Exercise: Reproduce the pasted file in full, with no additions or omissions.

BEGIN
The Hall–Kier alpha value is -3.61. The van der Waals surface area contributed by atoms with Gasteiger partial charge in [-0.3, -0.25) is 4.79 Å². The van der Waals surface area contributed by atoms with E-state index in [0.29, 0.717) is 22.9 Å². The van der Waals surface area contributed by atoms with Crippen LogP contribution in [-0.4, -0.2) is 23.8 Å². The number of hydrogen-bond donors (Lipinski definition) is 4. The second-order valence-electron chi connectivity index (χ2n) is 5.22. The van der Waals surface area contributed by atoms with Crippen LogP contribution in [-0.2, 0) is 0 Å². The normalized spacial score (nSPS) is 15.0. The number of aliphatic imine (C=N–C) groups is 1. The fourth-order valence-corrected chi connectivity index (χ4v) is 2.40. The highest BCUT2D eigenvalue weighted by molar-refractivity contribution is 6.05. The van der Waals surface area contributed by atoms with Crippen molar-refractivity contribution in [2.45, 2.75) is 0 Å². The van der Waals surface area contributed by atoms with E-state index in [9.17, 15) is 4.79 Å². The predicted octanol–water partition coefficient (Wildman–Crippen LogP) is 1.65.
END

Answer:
The Hall–Kier alpha value is -3.61. The van der Waals surface area contributed by atoms with Gasteiger partial charge in [-0.3, -0.25) is 4.79 Å². The van der Waals surface area contributed by atoms with E-state index in [0.29, 0.717) is 22.9 Å². The van der Waals surface area contributed by atoms with Crippen LogP contribution in [-0.4, -0.2) is 23.8 Å². The number of hydrogen-bond donors (Lipinski definition) is 4. The second-order valence-electron chi connectivity index (χ2n) is 5.22. The van der Waals surface area contributed by atoms with Crippen LogP contribution in [-0.2, 0) is 0 Å². The normalized spacial score (nSPS) is 15.0. The number of aliphatic imine (C=N–C) groups is 1. The fourth-order valence-corrected chi connectivity index (χ4v) is 2.40. The highest BCUT2D eigenvalue weighted by molar-refractivity contribution is 6.05. The van der Waals surface area contributed by atoms with Crippen molar-refractivity contribution in [2.45, 2.75) is 0 Å². The van der Waals surface area contributed by atoms with E-state index in [9.17, 15) is 4.79 Å². The predicted octanol–water partition coefficient (Wildman–Crippen LogP) is 1.65.